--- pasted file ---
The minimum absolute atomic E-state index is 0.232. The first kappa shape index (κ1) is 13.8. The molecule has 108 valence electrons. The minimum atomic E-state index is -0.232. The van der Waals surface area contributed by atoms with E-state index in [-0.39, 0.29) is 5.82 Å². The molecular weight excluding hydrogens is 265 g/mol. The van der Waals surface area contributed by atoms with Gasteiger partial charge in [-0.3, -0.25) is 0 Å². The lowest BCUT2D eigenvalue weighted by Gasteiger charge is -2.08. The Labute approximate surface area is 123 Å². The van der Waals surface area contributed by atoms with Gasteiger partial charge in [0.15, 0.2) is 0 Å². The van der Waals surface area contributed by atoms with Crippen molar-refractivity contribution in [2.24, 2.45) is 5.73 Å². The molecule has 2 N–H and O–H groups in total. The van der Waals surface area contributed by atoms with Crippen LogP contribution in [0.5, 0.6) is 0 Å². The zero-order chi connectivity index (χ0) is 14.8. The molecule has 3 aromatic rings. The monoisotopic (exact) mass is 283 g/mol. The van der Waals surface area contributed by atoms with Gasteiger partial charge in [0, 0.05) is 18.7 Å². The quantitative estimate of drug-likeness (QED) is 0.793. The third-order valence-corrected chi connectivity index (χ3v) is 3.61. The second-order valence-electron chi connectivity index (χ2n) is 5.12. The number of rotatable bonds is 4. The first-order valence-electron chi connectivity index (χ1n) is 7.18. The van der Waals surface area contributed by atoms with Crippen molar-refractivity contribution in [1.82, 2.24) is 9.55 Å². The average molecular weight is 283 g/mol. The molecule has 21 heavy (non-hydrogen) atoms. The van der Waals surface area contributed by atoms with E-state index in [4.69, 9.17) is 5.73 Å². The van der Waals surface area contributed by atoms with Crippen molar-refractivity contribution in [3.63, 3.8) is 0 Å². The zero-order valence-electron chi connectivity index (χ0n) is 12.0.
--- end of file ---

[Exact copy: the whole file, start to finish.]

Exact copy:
The minimum absolute atomic E-state index is 0.232. The first kappa shape index (κ1) is 13.8. The molecule has 108 valence electrons. The minimum atomic E-state index is -0.232. The van der Waals surface area contributed by atoms with E-state index in [-0.39, 0.29) is 5.82 Å². The molecular weight excluding hydrogens is 265 g/mol. The van der Waals surface area contributed by atoms with Gasteiger partial charge in [-0.3, -0.25) is 0 Å². The lowest BCUT2D eigenvalue weighted by Gasteiger charge is -2.08. The Labute approximate surface area is 123 Å². The van der Waals surface area contributed by atoms with Gasteiger partial charge in [0.15, 0.2) is 0 Å². The van der Waals surface area contributed by atoms with Crippen molar-refractivity contribution in [2.24, 2.45) is 5.73 Å². The molecule has 2 N–H and O–H groups in total. The van der Waals surface area contributed by atoms with Crippen LogP contribution in [0.5, 0.6) is 0 Å². The zero-order chi connectivity index (χ0) is 14.8. The molecule has 3 aromatic rings. The monoisotopic (exact) mass is 283 g/mol. The van der Waals surface area contributed by atoms with Gasteiger partial charge in [0, 0.05) is 18.7 Å². The quantitative estimate of drug-likeness (QED) is 0.793. The third-order valence-corrected chi connectivity index (χ3v) is 3.61. The second-order valence-electron chi connectivity index (χ2n) is 5.12. The number of rotatable bonds is 4. The first-order valence-electron chi connectivity index (χ1n) is 7.18. The van der Waals surface area contributed by atoms with Crippen molar-refractivity contribution in [1.82, 2.24) is 9.55 Å². The average molecular weight is 283 g/mol. The molecule has 21 heavy (non-hydrogen) atoms. The van der Waals surface area contributed by atoms with E-state index in [4.69, 9.17) is 5.73 Å². The van der Waals surface area contributed by atoms with Crippen molar-refractivity contribution in [3.63, 3.8) is 0 Å². The zero-order valence-electron chi connectivity index (χ0n) is 12.0.